Is it necessary to say how obstructive must be this strong, deep current of earthliness to the progress of every holy tendency and aspiration ?-how this entire pre-occupancy of the heart, by what is secular and temporary, shuts out all sympathy with what is not secular, but reli- . gious-not temporary, but eternal? How few of our merchants and tradesmen we shall find who carry on commerce with the skies! and of our working men, how few are labouring for the glories of "the rest which remaineth for the people of God!" Questions of grand and solemn import, each pressed upon the mind by a thousand eloquent utterances from earth and heaven, are strangely superseded by questions which bear only on the interests of a mere transient and uncertain condition. The unfaltering purpose and inquiry is not "What shall I do to be saved?" but, "What shall I eat and drink, and wherewithal shall I be clothed?" The things that are invisible and future are clouded in the deep shadows of forgetfulness, giving no character to the motives-no direction to the conduct of the heart. Worldliness! oh, it blocks up every avenue to the soul, stunts all elevated thought, blinds the judg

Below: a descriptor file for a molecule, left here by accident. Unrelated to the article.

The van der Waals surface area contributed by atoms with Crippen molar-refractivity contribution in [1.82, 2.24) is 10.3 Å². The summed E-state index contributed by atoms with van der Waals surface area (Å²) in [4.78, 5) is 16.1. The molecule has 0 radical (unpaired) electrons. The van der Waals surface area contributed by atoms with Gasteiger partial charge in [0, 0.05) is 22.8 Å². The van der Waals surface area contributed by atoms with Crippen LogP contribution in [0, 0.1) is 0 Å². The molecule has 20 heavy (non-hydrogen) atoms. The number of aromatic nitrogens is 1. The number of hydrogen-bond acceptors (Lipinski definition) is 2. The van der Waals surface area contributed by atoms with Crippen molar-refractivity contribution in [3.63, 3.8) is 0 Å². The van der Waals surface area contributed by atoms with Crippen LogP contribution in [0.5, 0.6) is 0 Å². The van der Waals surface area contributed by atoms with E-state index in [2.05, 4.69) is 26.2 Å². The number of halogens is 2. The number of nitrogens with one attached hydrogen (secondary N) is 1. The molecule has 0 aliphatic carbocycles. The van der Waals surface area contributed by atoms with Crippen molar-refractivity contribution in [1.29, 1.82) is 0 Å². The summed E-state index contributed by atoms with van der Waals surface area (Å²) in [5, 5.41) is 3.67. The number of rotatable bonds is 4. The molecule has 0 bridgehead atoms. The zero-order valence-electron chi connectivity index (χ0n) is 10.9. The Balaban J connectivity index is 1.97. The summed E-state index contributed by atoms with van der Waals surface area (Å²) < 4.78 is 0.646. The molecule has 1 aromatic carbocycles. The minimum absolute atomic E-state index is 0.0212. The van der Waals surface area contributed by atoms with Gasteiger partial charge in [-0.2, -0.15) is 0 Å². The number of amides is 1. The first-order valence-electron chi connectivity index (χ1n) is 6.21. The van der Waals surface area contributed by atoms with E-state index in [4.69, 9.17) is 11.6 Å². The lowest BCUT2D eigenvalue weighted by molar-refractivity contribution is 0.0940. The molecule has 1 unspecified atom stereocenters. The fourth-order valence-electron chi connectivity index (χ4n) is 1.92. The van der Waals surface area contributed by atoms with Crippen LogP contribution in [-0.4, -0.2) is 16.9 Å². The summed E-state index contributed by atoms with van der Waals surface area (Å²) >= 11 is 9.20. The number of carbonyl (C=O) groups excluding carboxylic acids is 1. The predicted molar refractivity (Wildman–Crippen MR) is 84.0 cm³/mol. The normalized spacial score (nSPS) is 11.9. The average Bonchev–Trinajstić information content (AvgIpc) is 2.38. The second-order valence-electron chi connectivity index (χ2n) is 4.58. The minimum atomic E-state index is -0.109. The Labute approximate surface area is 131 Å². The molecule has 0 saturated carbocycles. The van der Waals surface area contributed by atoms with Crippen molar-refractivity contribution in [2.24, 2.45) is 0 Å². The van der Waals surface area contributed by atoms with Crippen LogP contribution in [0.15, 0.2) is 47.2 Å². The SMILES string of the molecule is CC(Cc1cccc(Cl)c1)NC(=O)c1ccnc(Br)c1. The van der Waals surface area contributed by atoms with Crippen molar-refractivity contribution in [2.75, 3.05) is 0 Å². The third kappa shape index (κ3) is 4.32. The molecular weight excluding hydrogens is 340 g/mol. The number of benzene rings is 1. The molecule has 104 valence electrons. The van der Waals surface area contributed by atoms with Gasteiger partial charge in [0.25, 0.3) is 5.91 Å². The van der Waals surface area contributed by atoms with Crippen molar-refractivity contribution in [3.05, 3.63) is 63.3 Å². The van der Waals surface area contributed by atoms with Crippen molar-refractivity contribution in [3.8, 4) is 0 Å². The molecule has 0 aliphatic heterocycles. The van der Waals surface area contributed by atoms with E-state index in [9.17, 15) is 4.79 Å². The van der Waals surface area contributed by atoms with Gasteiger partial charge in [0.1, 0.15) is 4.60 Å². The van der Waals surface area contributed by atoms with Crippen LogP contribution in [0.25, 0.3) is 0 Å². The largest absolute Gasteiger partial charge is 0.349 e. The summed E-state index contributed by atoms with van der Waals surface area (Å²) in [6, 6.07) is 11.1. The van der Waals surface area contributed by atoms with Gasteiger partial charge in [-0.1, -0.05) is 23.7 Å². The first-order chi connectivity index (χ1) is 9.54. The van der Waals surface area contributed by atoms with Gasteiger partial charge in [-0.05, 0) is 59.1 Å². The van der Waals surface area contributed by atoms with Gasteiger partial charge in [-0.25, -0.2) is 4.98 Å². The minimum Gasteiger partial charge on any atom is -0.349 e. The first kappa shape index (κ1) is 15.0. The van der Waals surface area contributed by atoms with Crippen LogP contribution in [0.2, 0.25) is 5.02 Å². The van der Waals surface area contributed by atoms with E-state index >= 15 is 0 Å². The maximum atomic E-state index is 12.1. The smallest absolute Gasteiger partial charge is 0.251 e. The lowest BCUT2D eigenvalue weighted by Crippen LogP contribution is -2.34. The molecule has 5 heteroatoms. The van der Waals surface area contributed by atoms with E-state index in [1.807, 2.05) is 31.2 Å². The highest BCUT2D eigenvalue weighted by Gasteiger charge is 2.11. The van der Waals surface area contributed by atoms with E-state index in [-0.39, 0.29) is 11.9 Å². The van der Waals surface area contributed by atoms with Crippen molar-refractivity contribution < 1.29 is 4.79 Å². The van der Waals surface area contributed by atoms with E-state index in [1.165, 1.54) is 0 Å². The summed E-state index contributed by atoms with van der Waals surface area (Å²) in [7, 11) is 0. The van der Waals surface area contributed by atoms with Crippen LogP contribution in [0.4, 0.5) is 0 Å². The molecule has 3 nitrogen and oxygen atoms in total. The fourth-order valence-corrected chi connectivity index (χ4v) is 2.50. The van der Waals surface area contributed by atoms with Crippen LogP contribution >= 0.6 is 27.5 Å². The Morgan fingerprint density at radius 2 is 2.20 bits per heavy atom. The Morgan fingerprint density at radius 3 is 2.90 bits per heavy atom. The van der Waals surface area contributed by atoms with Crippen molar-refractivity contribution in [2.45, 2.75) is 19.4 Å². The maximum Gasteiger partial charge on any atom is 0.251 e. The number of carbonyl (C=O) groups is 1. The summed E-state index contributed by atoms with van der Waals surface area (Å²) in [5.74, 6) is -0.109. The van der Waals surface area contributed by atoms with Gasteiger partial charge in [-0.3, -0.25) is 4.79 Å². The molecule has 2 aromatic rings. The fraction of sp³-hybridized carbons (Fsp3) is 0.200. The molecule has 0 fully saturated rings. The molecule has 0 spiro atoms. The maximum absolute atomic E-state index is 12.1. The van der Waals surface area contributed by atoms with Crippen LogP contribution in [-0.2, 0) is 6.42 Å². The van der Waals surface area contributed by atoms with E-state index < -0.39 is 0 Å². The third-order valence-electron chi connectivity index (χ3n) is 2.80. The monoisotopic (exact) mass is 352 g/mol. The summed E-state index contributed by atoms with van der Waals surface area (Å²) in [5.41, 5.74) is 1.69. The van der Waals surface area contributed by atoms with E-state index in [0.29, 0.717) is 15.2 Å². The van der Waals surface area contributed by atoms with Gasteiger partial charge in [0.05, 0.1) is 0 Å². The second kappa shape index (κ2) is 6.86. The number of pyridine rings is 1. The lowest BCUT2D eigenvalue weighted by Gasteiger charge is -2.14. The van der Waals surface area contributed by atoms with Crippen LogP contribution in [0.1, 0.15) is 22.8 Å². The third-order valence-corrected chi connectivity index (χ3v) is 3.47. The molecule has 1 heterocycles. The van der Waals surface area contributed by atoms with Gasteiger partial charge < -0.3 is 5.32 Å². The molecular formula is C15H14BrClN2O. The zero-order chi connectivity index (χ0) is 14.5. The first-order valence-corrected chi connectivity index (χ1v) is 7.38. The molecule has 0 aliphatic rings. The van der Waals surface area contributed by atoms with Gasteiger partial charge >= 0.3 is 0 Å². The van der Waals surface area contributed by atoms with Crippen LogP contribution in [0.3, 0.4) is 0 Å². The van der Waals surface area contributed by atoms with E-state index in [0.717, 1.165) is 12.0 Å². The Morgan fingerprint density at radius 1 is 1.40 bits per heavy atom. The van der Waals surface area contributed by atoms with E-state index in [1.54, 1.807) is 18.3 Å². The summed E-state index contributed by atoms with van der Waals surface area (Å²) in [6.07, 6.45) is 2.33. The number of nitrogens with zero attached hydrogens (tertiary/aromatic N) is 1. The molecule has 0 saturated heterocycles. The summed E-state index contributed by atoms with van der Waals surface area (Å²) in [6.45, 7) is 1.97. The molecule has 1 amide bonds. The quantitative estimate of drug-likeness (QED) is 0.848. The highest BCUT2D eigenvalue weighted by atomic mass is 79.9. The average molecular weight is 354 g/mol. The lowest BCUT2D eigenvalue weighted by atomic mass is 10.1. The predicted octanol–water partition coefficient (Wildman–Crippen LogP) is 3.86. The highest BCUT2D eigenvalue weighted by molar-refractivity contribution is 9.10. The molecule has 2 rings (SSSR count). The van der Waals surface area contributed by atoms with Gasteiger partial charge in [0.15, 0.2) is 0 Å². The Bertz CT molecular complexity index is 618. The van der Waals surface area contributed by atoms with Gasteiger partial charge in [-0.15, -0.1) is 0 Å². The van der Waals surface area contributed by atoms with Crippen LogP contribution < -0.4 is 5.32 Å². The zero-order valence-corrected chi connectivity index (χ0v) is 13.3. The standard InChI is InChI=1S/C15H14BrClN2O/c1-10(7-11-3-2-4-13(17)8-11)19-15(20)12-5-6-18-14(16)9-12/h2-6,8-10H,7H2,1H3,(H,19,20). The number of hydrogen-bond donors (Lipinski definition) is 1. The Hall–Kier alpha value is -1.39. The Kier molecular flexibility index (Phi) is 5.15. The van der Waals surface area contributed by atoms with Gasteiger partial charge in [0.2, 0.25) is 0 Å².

ment to the beauty and grandeur of spiritual objects, gives an everaugmenting power to the inherent selfishness of our nature, freezes up the entire current of gracious sensibility, and, by successive degrees, widens the gulph of spiritual alienation that stretches between God and the soul.